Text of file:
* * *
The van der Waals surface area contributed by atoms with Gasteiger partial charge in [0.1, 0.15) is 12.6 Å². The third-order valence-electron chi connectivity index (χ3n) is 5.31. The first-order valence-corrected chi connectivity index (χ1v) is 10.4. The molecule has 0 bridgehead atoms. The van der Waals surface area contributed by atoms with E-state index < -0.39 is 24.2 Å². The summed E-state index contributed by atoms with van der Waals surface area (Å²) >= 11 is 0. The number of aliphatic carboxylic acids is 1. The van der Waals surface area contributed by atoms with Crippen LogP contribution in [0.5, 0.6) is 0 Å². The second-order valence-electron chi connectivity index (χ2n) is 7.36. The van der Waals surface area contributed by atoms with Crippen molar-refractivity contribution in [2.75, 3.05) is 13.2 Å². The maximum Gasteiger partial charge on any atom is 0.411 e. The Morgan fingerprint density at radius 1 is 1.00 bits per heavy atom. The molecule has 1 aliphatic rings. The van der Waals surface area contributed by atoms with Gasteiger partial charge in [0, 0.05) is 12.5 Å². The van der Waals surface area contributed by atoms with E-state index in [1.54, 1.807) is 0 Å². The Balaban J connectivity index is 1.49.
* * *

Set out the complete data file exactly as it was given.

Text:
The van der Waals surface area contributed by atoms with Gasteiger partial charge in [0.1, 0.15) is 12.6 Å². The third-order valence-electron chi connectivity index (χ3n) is 5.31. The first-order valence-corrected chi connectivity index (χ1v) is 10.4. The molecule has 0 bridgehead atoms. The van der Waals surface area contributed by atoms with E-state index < -0.39 is 24.2 Å². The summed E-state index contributed by atoms with van der Waals surface area (Å²) >= 11 is 0. The number of aliphatic carboxylic acids is 1. The van der Waals surface area contributed by atoms with Crippen LogP contribution in [0.5, 0.6) is 0 Å². The second-order valence-electron chi connectivity index (χ2n) is 7.36. The van der Waals surface area contributed by atoms with Crippen molar-refractivity contribution in [2.75, 3.05) is 13.2 Å². The maximum Gasteiger partial charge on any atom is 0.411 e. The Morgan fingerprint density at radius 1 is 1.00 bits per heavy atom. The molecule has 1 aliphatic rings. The van der Waals surface area contributed by atoms with Gasteiger partial charge in [0, 0.05) is 12.5 Å². The van der Waals surface area contributed by atoms with E-state index in [1.54, 1.807) is 0 Å². The Balaban J connectivity index is 1.49.